NPDT Evaluation in Children With CFTR and (PSC)
The investigators hypothesize that PSC in children is associated with mutations and functional changes of the cystic fibrosis (CF) gene.
Primary Sclerosing Cholangitis
Inflammatory Bowel Disease
Procedure: nasal potential difference testing
|Official Title:||Nasal Potential Difference Testing: Evaluation of Cystic Fibrosis Transmembrane Conductance Regulator (CFTR) Function in Children With Primary Sclerosing Cholangitis (PSC)|
- CFTR DNA analysis
- Nasal potential difference testing
- Sweat test
|Study Start Date:||January 2004|
|Estimated Primary Completion Date:||January 2006 (Final data collection date for primary outcome measure)|
The purpose of this protocol is to perform Nasal Transepithelial Potential Difference (NTPD) testing to assess the function of the cystic fibrosis gene product, a chloride channel referred to as CFTR, in patients diagnosed with PSC and/or inflammatory bowel disease in childhood and currently 12 years of age and greater.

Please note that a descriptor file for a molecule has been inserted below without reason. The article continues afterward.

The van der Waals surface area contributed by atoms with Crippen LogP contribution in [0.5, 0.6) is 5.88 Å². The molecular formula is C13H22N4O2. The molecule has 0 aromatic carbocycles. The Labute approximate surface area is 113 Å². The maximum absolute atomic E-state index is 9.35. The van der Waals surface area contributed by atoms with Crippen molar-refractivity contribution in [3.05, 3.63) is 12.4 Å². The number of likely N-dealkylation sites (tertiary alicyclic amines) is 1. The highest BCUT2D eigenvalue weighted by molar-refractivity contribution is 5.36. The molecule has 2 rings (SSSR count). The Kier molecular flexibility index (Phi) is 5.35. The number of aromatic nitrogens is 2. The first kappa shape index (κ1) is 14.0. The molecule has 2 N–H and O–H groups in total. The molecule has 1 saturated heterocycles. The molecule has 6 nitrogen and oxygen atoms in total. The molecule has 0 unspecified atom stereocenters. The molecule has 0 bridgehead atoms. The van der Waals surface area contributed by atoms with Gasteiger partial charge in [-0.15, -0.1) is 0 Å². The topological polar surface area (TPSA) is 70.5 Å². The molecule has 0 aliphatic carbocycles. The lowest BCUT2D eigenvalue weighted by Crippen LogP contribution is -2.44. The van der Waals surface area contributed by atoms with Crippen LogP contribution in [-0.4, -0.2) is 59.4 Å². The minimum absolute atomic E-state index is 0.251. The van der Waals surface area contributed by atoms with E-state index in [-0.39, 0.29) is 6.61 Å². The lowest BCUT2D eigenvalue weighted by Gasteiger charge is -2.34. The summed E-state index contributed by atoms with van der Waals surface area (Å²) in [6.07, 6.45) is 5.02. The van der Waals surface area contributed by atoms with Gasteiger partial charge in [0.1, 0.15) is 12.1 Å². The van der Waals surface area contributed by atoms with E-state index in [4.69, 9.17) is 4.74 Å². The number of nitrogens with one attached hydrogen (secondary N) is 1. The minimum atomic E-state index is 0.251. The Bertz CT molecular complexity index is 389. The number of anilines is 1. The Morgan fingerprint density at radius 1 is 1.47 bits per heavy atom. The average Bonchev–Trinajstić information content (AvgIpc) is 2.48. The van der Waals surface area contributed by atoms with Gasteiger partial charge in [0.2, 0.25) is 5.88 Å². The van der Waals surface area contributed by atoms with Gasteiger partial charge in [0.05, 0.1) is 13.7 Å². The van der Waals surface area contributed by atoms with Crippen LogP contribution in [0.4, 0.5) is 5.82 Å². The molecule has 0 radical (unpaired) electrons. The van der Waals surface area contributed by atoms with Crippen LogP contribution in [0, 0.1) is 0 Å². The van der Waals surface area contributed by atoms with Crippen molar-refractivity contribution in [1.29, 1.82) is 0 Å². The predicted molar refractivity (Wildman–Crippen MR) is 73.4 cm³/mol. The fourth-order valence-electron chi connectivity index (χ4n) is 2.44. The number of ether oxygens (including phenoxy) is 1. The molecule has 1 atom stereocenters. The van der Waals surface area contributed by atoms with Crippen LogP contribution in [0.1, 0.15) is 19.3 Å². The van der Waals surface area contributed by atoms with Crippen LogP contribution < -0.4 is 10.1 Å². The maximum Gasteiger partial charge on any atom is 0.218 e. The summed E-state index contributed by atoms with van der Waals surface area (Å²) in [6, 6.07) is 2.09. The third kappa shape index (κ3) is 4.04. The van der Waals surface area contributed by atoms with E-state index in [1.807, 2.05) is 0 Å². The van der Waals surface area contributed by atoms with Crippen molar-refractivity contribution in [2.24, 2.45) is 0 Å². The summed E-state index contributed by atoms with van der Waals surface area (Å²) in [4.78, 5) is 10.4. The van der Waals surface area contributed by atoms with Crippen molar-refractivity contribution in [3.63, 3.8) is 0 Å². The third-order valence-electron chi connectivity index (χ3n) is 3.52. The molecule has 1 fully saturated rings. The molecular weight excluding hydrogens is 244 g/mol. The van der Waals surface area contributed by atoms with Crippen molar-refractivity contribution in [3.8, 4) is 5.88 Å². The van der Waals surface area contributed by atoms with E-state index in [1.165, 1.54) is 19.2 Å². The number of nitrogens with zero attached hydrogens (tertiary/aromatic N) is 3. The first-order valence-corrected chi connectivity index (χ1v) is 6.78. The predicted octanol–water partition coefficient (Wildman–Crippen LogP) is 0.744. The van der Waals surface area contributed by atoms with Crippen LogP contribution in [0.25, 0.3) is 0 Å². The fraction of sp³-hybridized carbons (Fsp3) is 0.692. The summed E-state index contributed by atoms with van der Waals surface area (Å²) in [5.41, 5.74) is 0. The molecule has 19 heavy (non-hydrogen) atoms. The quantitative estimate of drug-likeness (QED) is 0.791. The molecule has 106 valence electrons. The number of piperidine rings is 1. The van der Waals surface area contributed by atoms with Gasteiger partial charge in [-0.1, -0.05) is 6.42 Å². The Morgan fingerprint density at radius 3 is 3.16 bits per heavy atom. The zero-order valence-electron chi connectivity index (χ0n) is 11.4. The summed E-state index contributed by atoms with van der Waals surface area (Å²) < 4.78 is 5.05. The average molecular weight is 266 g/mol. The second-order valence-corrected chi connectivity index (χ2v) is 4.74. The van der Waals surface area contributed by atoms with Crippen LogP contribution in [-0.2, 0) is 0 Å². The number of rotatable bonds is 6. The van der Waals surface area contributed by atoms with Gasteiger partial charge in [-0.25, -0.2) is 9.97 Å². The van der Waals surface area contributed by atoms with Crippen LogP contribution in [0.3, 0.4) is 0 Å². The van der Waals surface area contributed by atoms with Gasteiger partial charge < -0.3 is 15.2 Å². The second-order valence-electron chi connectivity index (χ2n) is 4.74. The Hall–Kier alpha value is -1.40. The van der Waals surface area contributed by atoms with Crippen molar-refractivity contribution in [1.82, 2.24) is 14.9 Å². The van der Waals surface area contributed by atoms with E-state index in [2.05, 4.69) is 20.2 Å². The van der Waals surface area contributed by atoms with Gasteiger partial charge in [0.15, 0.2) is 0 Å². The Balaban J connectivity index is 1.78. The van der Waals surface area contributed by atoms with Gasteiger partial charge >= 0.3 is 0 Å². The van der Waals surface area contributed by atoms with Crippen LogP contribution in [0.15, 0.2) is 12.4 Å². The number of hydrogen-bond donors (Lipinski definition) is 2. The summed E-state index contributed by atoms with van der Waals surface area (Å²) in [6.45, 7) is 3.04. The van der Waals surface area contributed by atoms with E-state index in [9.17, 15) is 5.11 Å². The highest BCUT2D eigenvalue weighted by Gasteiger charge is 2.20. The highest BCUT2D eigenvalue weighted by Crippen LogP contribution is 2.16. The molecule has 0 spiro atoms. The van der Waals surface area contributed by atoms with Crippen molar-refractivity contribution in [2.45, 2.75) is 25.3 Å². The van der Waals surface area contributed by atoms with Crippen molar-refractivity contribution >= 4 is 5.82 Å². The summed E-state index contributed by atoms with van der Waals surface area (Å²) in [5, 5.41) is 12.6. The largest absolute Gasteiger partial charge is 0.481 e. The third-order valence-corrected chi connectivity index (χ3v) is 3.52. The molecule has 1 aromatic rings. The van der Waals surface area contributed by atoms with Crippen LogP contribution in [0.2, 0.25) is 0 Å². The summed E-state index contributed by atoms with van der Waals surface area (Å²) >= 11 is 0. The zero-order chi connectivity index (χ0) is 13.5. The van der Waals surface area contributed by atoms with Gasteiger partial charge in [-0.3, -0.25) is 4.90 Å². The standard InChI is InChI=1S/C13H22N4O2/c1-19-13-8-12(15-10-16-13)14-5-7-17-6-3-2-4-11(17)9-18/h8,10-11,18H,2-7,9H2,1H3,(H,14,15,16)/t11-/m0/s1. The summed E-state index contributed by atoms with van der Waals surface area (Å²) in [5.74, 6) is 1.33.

Dr. Freedman's laboratory has shown that there is an increased prevalence of CFTR abnormalities in adults with PSC as demonstrated by genotype and phenotype analysis. We hypothesize that abnormalities in CFTR based on exhaustive genotype and phenotype assessments are associated with the presence of PSC in children. We would like to enroll patients with inflammatory bowel disease and no PSC to use as a "control group".
Subjects with PSC and/or inflammatory bowel disease diagnosed in childhood, currently aged 12 years and above, will be enrolled in study protocols at Children's Hospital in Boston, which will have received their local IRB approval. The only role for BIDMC will be to perform NTPD testing on these subjects. No other assessment or testing will be performed at our site. We will not be involved in any other aspect of care for these subjects.
Please refer to this study by its ClinicalTrials.gov identifier: NCT00179439
|United States, Massachusetts|
|Beth Israel Deaconess Medical Center|
|Boston, Massachusetts, United States, 02215|
|Study Director:||Harpreet Pall, MD||Children's Hospital Boston|
|Principal Investigator:||Steven D Freedman, MD, PhD||Beth Israel Deaconess Medical Center|